Aaron Dunford – fusionpeak.com.au

When it comes to road racing drop handlebars there are three basic hand positions: on the tops, on the hoods or in the drops. Within those three positions there are an infinite number of slight variations determined by the size and shape your hand, the size and shape of the bar and hood and what is comfortable for the rider. Over the years the drop bar has seen many faces, from traditional rounded deep drops to modern compact drops with flat wing shaped tops.


When assessing your handlebars first make sure you love your particular bar size and shape. It should feel comfortable in all the different positions you wish to ride in and it should feel perfect in the position you love to ride in. If this is not the case start looking for something new. Your local shop is a good place to start as they should have a good selection of new and used bars in many shapes and sizes.
Width is the first dimension to consider. If you have wide shoulders, wide bars will be great and the same goes for narrow shoulders. However this is not always the case and personal preference should be paramount. Narrow handlebars will assist with aerodynamics but will not provide as much leverage as wide ones. Also the width can affect your breath, you do not want to constrict breathing. Widths range from but are not limited to 360 mm to 460 mm; be careful when comparing; some manufactures measure center to center and some measure edge to edge. A 420 mm center to center will be almost identical to a 440 mm edge to edge.
Reach is the next dimension and is measured from the bar center at the stem to the furthest point of the downward bend where the hood will clamp. The further the reach the further the hood will extend from the stem. Hand size is something to consider here, small hands will need a shorter reach and large hands may find more comfort with a longer reach and will have more bar to move around on.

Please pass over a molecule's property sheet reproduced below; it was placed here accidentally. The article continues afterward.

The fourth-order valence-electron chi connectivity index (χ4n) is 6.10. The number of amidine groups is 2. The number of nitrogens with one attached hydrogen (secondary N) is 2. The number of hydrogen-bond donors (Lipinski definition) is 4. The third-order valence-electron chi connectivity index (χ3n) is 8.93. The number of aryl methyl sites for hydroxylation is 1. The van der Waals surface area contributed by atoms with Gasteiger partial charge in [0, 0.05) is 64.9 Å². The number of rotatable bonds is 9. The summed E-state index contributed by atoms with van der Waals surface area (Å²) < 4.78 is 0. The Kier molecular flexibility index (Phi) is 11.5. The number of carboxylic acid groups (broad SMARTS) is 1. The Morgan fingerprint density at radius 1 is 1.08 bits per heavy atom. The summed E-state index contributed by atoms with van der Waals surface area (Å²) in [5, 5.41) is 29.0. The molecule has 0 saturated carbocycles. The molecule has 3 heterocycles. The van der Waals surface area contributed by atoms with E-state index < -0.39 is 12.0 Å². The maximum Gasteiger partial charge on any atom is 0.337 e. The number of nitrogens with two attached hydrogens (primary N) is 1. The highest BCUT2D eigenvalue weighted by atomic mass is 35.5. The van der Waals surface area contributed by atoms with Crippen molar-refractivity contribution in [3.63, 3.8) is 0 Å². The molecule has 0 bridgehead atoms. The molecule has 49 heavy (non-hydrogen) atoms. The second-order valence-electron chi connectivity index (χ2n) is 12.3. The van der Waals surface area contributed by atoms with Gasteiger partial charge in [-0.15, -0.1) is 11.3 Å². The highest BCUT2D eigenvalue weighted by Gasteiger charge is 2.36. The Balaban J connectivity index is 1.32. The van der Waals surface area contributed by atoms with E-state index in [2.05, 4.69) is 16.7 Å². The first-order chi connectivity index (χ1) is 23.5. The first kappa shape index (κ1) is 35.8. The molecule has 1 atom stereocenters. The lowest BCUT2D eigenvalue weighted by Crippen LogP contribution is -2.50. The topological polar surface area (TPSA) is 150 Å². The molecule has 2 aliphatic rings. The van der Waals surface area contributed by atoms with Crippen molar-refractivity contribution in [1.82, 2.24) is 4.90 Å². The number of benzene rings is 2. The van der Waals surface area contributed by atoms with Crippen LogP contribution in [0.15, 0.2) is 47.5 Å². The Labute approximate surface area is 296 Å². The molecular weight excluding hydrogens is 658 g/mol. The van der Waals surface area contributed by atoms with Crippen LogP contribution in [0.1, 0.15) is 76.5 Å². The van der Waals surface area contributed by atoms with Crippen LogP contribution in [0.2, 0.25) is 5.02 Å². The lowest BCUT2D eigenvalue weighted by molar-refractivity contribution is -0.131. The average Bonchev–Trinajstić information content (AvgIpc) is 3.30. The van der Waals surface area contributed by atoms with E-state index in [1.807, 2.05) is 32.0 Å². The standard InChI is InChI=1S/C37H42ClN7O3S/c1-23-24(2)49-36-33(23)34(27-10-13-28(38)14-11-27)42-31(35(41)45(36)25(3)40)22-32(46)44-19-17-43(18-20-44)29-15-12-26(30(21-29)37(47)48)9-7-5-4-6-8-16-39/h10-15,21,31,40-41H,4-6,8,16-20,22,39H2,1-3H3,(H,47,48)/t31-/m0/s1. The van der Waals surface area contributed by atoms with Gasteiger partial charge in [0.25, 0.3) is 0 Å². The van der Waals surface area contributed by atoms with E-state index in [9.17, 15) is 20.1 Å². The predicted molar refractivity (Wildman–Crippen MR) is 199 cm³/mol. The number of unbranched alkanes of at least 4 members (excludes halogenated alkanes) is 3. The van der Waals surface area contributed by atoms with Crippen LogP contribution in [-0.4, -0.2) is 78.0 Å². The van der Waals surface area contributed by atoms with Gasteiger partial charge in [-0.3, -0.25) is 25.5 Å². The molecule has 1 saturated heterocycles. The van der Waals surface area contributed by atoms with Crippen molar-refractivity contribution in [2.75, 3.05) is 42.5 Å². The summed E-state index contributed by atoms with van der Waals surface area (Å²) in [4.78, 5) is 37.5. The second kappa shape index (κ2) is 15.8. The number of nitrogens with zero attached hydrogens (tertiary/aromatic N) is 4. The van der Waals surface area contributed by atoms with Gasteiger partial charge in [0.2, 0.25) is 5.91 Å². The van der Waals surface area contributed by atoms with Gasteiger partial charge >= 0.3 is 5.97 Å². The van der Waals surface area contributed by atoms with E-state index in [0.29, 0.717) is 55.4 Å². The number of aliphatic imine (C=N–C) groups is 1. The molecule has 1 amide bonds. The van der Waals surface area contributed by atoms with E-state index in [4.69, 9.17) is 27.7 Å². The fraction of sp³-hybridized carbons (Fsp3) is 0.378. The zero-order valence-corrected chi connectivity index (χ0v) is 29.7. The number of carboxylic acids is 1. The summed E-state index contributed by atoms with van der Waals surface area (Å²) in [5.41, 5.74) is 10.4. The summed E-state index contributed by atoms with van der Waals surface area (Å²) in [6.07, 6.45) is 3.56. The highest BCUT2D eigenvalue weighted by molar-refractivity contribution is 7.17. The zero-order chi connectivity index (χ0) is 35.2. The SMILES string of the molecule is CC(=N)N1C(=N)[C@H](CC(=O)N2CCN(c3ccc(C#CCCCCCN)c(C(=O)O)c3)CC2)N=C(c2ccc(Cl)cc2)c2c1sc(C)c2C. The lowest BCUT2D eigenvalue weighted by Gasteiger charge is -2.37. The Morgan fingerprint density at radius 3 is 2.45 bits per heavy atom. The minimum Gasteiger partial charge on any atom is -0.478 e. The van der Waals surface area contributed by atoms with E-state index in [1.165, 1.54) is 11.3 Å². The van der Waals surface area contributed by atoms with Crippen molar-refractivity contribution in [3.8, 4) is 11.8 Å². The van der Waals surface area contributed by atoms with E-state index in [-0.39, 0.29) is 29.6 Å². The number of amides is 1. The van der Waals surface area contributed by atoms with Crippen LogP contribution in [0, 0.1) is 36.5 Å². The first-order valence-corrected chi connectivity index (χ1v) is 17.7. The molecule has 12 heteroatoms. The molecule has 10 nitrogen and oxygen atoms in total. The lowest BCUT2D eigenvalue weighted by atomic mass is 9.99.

Drop also varies and is usually between 120 mm to 160 mm. The shape of the drop is something that varies from bar to bar and can have a round constant radius – traditional, a two part drop with two distinct flat or flattish sections – ergo, or a smooth tight shallow drop – compact. There are many variations of these three categories but most drops can be defined in this way.
If you are looking to change your bars, assuming they are in an ideal position try and decide what about your current bar you dislike and find something that is more suited to your hand shape and size and shoulder width. This is a personal choice and it may take a few trials to find the perfect bar, but in the end it will be well worth the effort.
To find the ideal position for your current bar, I think starting with the hands on the hoods is best because this is where the controls are and where many of us spend much of our riding time. Handlebars are a compromise between several hand positions and each needs to be addressed with its’ importance identified. When on your hoods you should have a relaxed (not tight) lumbar spine, a comfortable neck and head position, relaxed shoulders and a gentle relaxed bend in your arms. Your hands should be bearing less weight than your saddle and not feel like they are holding you up. If your hands feel like they are bearing more weight than they should, you should go back and look at your saddle fore / aft position. You should not feel like you are reaching, this would retard your ability to steer the bike. If you feel like you are reaching try a shorter stem 10 mm at a time, or try a bar with a shorter reach.